You don’t have to watch the news for very long to see or hear about some tragedy involving a child. Many accidents can be avoided with better education and supervision. True, parents cannot be with their children every waking minute and accidents do happen. However, take the time to familiarize yourself with some of the less-than-obvious, or not, ways kids get hurt while playing. As a parent, do your best to teach your kids to play safely and always know where your kids are playing. Be sure your childcare provider is aware of dangerous play. Here are 8 ways kids think they’re having fun, but someone’s likely to be injured:

1.  The “How much can you fit in your mouth?” Game – never heard of this one? Well it goes like this: kids put foreign objects (such as a backpack string, plastic balls, marshmallows or other food) into their mouth to see who can fit the most. Here’s the problem: it stops their ability to breath. Lots of kids, including mine, think they will still be able to breath through the nose. Not true. Kids need to breath. Teach kids not to put things in their mouth that are not food and only take as much as they can chew and swallow comfortably.

2.  Truth or Dare (should be called Truth or Dumb), the Cinnamon Challenge and other stupid stunts – Thanks to the invention of YouTube, and cable shows like Jackass and Funniest Home Videos, kids have no shortage of fools and foolish stunts to try and copy, not to mention whatever stupid things they can think of all by themselves. While the truth can hurt, daring stunts can break bones and even end a life. Teach your kids to value their bodies and their good health. Just as our mothers warned us against friends who tell us to jump off bridges, we must warn our children against copying viral videos.

3.  Playing in or around dangerous places, like dumpsters, parking lots, water – Kids never think it will be them. They’re never going to get hurt. Unfortunately, we know better. Kids should never be allowed to play in or around parking lots, dumpsters or open water. We have a small pond on our property and my poor youngest child probably thought that life jacket was a part of him until he could swim. Even now (and the water is only a couple feet deep at the edge) I do not let them play near the pond alone or without an adult outside with them.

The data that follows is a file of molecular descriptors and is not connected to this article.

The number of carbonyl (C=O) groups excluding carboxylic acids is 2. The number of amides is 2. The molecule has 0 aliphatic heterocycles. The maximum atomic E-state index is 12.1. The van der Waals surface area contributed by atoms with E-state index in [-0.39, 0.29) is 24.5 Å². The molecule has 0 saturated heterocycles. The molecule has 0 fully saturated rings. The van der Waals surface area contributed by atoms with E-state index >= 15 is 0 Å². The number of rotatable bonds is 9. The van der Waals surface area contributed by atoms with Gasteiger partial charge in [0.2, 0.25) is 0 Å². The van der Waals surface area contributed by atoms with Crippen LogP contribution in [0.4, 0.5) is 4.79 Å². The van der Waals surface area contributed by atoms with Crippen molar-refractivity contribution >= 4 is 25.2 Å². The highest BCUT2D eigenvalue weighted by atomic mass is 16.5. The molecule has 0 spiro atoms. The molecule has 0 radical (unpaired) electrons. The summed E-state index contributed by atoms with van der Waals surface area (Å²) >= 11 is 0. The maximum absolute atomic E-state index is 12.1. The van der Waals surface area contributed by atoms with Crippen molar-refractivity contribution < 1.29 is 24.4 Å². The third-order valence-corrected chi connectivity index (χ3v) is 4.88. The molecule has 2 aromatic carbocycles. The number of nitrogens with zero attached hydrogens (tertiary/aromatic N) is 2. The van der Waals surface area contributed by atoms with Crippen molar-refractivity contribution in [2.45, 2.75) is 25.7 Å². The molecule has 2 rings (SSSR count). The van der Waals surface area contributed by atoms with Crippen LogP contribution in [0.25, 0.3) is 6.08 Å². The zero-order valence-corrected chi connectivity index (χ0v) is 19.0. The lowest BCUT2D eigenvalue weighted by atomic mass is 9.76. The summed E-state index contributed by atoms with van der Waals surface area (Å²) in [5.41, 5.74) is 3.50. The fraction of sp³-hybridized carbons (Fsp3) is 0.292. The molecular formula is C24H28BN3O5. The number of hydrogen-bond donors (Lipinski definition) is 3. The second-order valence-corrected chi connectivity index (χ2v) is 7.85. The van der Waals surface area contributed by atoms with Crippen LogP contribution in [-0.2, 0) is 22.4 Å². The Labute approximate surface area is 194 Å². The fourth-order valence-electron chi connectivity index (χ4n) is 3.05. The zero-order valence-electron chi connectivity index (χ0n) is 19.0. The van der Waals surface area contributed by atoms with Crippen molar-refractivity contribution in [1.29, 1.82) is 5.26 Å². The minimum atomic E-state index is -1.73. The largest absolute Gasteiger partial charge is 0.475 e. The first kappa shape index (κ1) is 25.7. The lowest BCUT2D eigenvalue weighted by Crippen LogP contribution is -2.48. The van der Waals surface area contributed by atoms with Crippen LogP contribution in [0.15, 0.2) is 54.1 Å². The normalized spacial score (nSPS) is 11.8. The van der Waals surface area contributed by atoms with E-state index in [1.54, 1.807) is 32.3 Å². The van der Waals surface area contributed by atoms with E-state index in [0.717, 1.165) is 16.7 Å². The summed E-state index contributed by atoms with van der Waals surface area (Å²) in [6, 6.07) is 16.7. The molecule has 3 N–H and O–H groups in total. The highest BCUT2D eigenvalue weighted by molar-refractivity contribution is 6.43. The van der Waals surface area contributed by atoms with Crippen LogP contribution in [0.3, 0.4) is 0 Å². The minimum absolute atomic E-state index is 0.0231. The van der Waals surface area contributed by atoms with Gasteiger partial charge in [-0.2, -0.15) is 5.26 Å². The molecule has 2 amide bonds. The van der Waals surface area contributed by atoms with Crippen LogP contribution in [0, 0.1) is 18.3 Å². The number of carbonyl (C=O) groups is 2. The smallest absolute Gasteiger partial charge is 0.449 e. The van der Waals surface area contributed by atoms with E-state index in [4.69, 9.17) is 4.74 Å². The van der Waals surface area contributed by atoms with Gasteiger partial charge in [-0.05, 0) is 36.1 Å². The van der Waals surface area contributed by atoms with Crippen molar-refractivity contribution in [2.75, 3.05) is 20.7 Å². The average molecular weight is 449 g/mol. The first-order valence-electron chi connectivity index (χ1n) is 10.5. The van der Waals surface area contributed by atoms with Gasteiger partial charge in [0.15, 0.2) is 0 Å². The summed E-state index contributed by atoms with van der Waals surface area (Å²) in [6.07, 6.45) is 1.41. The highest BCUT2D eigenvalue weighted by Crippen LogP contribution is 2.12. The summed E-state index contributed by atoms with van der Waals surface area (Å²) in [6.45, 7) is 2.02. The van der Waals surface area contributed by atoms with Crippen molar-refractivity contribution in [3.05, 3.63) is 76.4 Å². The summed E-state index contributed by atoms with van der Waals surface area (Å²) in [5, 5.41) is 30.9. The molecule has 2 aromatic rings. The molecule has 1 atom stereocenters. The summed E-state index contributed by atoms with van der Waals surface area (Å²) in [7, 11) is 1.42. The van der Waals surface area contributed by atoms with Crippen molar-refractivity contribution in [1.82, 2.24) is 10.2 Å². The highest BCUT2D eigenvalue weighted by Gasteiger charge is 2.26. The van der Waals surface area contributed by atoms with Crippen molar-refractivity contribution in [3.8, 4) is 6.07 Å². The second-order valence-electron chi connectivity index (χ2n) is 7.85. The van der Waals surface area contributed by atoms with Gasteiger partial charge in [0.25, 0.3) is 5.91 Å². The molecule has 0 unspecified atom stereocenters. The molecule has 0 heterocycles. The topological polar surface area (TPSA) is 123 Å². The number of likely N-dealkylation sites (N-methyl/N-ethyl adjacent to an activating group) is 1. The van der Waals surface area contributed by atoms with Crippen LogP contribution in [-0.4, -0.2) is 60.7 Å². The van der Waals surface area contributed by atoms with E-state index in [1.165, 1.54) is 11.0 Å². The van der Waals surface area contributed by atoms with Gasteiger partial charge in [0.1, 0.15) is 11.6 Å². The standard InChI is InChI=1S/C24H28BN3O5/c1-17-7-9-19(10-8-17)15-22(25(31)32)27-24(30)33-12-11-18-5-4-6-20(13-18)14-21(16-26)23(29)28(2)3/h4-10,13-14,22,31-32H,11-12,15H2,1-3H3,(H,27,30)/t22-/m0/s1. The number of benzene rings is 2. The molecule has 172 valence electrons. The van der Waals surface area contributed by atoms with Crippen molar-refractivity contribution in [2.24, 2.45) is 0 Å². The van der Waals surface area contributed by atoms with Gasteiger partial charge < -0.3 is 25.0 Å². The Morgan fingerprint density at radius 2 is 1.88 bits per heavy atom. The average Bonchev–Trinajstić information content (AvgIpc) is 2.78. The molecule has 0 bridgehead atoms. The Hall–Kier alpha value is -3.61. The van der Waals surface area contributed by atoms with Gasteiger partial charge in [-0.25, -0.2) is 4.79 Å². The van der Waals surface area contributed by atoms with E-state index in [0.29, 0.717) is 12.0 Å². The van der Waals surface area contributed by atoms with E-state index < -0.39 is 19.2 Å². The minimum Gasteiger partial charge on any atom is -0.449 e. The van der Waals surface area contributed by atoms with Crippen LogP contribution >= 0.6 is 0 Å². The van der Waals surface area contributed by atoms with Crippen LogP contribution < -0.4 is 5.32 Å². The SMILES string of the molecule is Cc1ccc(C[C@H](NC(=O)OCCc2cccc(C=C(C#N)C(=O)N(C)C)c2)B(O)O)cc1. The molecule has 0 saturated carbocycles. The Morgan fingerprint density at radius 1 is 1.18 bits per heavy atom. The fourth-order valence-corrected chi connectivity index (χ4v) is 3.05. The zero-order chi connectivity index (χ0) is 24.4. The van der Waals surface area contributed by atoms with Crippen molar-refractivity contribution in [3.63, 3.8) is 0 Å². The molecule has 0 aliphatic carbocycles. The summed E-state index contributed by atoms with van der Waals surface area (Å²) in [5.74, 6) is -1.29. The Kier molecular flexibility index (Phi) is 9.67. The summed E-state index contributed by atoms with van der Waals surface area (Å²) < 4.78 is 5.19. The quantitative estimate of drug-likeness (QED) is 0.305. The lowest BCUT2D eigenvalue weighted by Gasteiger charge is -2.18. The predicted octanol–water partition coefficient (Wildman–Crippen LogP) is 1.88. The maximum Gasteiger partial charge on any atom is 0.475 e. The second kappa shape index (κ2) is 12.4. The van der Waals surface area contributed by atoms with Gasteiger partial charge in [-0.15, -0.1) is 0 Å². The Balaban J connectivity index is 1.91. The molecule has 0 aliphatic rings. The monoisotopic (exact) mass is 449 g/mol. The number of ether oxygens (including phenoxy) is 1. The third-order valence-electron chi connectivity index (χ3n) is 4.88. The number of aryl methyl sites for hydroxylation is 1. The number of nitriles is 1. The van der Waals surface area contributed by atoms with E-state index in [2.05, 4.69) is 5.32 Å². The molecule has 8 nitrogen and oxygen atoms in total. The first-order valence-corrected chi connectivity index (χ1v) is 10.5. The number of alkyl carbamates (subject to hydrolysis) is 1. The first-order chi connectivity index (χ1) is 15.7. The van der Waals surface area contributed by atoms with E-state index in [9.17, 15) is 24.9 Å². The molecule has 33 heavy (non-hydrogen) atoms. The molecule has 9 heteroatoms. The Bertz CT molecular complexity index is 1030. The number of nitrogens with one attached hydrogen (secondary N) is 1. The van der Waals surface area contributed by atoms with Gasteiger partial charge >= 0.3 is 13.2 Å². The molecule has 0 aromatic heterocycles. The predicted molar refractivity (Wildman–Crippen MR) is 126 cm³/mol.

4.  Playing with objects not intended as toys or for children at all, like bags, hammers, electricity – Kids will play with anything and sometimes that’s great. Sometimes it can be deadly. My son and a neighbor boy had been playing together, eating a bag of popcorn on my porch. Next thing we knew they were pretending the empty plastic bag was a hat and before we could say, “Throw that away,” my son had the bag stuck down over his face and my father-in-law was frantically tearing it apart so Joseph could breath. It literally happened that fast and we were all right there. Never let kids play with bags or with objects that can hurt them.

5.  Hide and Seek (should be called Hide Where You Can Breath) – Kids just don’t think sometimes. Hide and Seek or ManHunt can be a lot of fun. Remind your kids to never hide in anything with a sealing lid or cover, like a duffelbag, chest, trunk or old fridge. Warn kids of the danger of suffocation from automobile fumes, blankets or hiding in containers or bags. Kids who play ManHunt need to wear eye protection and be warned about dangers of outside wells, moving vehicles and staying in-bounds. No matter where my kids play hide and seek, I walk through the potential dangers and safe places to hide, plus detail the boundaries of the game.

6.  If it has wheels, it’s gonna hurt – Ask an emergency room doctor. Kids who ride skateboards, bikes, roller blades, four wheelers and motorcycles get hurt more often and the injuries can be serious. If your kid rides something, be sure he or she has the proper gear, such as helmet, elbow and knee pads, eye and chest protection and footwear. Then make sure he or she wears it! It is best for beginners to practice in a protected area or on a softer surface, but everybody knows those wheels need smooth asphalt to really spin. Encourage your kid to push to the edge, but also know his or her limits.

7.  Unsupervised or out of sight – When I can’t hear my kids, I start to worry. Whenever you cannot see or hear kids, they are probably getting into something they shouldn’t. My little ones think they’re funny when they hide on me or try to avoid being seen, or worse, hide under the clothes rack in a store. The moment I walk away and they are left there lost in the big, bad world, it’s a whole different ball game. When in public, kids need to stick close to their family. At home or in the neighborhood, kids think they’re safe. Hopefully they are, but when you can’t see them, you might worry. Your instincts might be right. Moms (and Dads) have a little voice that tells them if something is wrong, so listen up! Trust your gut, pay attention to where your kids are and teach them there are rules for playing safely.

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